Trout in the Classroom

Colorado Trout Unlimited has been a proud partner of a Trout in the Classroom program, in which middle or high school level classrooms raise trout from the egg to the fry life stages. At the end of the year-long course, the classroom releases the trout into a local lake or stream- connecting the students back to their local environment. During the year each teacher tailors the program to fit their curricular needs.  Therefore, each program is unique. TIC has interdisciplinary applications in science, social studies, mathematics, language arts, fine arts, and physical education.

The program helps students learn hands on about water quality, biology, population studies, and environmental issues. "I really like having the tank in my classroom because it’s a new lesson every day," said Mike Sanchez, TIC teacher at Academy High School in the Maptleton School District. "There’s water chemistry, population dynamics, evolution, ecology, fish anatomy, etc. You can always come up with something to talk about and the kids are genuinely interested."

In 1997, TIC was started in New York through the efforts of the late Joan Stoliar, volunteers from Trout Unlimited and the Theodore Gordon Flyfishers. Since its inception, TIC in NY has grown from four classrooms to more than 200. This rapid growth is a testament to the program’s adaptability, effectiveness, and ability to interest students of all ages and backgrounds.

trout-in-classroom-testingIn Colorado, there are currently six active tanks involved with the TIC program. These classrooms are located all over Colorado. CTU helps these classrooms by assisting in obtaining trout eggs, coordinating supplies, and helping with the required disease testing prior to the release.

The trout fry are released into a local river, stream, or lake. This allows the kids to be connected and engage with their local environment and ecosystems. Some of the sites teach kids about fishing and how it relates to conservation and the fish they raised. "We also spend a few days enjoying some fishing at local ponds and the stocked Lake Lehow in Littleton," said Sanchez. "Kids appreciate the biology and learning how to fish, it’s a great week."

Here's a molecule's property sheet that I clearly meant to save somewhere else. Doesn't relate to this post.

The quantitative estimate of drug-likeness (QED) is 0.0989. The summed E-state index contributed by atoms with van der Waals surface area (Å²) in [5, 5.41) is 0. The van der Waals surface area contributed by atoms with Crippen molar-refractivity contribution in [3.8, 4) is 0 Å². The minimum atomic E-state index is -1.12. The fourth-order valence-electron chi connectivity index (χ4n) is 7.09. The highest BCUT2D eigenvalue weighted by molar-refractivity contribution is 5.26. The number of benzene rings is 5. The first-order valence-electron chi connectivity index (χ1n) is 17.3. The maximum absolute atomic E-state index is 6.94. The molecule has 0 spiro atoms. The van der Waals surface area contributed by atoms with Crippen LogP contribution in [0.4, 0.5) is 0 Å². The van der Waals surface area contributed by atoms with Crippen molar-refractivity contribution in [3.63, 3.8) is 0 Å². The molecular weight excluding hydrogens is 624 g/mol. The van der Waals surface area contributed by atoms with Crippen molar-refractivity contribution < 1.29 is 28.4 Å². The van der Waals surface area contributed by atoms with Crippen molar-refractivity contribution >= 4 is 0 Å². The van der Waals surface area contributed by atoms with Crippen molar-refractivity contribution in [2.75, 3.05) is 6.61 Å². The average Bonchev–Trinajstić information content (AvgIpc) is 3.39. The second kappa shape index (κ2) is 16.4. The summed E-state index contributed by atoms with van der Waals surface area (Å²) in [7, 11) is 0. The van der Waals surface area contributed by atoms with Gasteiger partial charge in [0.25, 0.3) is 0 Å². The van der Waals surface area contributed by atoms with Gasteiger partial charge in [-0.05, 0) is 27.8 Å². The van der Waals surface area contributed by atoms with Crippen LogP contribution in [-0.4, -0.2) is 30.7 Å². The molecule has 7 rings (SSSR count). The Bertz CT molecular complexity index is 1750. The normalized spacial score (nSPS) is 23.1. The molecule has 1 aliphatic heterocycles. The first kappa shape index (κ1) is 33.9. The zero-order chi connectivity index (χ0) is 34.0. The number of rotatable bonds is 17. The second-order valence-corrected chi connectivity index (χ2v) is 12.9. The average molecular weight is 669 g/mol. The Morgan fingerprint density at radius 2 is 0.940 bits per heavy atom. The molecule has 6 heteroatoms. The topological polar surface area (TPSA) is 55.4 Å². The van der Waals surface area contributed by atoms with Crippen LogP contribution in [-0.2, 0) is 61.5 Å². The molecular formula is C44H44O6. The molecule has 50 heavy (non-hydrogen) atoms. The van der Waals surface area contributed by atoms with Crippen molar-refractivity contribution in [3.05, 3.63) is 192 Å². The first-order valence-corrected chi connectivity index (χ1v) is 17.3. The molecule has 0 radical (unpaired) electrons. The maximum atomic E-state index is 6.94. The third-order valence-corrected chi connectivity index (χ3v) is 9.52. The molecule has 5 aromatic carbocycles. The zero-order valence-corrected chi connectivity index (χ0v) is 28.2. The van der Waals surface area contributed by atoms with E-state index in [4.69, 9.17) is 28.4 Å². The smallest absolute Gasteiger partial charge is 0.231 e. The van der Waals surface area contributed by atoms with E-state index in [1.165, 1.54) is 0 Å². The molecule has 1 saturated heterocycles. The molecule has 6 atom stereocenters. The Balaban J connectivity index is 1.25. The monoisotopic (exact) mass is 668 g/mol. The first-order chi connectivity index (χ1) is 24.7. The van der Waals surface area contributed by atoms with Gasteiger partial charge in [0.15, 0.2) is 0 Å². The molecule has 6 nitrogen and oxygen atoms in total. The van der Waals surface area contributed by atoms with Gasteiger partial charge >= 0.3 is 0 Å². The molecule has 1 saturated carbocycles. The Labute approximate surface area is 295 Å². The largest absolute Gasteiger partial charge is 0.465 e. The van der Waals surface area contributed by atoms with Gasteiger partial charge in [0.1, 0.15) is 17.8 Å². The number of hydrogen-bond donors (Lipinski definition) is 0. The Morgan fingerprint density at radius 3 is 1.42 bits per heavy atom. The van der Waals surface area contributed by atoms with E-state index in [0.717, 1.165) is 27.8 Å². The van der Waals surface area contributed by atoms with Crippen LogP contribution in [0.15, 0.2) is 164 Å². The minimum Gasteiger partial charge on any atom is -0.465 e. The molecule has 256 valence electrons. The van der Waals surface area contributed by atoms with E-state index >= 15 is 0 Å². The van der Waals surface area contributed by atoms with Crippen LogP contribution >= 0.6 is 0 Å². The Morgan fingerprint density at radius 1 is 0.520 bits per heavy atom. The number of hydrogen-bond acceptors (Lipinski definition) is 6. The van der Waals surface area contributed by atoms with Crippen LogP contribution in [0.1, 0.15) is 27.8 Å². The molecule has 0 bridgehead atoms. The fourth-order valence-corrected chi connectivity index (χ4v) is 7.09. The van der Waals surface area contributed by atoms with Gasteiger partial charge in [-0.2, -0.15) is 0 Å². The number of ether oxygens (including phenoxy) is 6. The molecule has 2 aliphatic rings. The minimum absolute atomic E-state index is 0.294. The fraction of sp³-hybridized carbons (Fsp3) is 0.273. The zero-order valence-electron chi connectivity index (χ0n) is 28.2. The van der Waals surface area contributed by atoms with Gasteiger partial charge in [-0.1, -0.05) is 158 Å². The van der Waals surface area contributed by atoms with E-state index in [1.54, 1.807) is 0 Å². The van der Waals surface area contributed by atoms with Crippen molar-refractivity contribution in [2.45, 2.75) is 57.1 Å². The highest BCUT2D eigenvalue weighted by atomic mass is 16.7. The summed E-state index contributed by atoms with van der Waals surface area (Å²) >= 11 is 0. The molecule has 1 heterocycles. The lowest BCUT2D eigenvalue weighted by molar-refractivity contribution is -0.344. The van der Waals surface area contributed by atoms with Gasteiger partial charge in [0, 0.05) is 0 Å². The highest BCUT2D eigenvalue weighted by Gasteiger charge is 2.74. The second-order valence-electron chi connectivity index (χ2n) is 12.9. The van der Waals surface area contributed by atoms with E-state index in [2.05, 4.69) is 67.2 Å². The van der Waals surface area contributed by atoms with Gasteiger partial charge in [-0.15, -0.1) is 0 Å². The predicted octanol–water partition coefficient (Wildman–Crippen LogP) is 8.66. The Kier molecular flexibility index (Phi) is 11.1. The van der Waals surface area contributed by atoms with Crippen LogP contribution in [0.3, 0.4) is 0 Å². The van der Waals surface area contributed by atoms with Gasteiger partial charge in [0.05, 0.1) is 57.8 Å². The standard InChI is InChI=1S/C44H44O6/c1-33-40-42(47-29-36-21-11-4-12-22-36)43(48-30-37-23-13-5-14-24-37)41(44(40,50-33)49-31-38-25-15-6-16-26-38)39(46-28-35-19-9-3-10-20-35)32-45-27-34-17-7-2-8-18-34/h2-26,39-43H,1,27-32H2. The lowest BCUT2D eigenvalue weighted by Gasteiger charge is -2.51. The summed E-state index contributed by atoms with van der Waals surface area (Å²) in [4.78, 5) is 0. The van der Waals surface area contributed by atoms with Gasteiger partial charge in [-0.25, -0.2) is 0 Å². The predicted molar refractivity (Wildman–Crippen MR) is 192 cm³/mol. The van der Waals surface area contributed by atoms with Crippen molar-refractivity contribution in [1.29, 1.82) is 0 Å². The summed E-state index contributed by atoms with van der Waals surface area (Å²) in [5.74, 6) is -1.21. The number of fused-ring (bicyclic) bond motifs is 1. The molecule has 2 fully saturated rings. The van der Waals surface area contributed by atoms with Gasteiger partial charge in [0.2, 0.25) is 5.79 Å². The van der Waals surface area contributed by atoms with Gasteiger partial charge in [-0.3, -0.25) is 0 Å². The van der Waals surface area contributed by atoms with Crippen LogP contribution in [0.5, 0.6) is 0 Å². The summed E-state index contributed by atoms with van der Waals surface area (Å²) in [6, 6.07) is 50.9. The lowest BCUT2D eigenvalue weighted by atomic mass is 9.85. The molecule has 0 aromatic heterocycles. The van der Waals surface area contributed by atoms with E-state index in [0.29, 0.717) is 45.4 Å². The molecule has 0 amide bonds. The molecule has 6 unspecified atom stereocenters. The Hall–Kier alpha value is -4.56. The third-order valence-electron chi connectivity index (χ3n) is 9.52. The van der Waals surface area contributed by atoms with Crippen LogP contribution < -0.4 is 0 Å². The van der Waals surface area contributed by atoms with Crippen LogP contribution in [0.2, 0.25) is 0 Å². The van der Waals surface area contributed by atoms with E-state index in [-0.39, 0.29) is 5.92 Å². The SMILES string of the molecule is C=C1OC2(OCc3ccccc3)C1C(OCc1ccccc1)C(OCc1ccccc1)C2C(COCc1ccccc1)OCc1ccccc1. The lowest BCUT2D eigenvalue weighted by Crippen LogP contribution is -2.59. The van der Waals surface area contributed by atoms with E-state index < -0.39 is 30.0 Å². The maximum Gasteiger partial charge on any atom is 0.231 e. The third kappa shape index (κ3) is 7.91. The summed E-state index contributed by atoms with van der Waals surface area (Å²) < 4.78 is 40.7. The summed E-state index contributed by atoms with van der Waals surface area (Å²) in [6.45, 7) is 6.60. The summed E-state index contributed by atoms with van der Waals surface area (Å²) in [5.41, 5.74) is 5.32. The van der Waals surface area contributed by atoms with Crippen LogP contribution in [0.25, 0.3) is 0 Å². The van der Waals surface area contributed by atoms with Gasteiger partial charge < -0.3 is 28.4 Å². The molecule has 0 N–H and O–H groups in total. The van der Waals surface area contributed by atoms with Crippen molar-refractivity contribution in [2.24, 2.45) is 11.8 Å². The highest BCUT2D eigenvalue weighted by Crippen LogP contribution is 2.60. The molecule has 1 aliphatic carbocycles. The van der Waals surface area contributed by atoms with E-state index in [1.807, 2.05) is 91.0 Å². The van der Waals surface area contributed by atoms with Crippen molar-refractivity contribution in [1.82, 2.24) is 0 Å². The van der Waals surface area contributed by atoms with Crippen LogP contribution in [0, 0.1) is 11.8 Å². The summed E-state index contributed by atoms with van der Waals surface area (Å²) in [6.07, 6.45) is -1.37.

Sites are typically teamed up with a local chapter that will also help with some of the funding and supplying the classroom with the necessary equipment. This allows the chapter to connect with youth in the community and helps connect kids to their local ecosystems. "Trout in the Classroom helps our chapter engage local middle school students by connecting them to the habitats and ecosystems in their own backyard," said Ben Bloodworth, President of the Grand Valley Anglers. "The program allows students to learn hands-on about challenges facing trout populations and water quality unique to the western slope.”

Trout FryParents have also gotten into the fun through TIC. "While the program is targeted at the kids, the teachers involved have noted that many of the parents have been excited about the tanks as well, not only keeping up with the egg/fry progress through their children, but visiting the tanks during parent-teacher conferences, involving the whole family in the educational process," said Bloodworth.

If you or someone you know may be interested in developing a Trout in the Classroom site at your school, please contact Jeff Florence, for more information!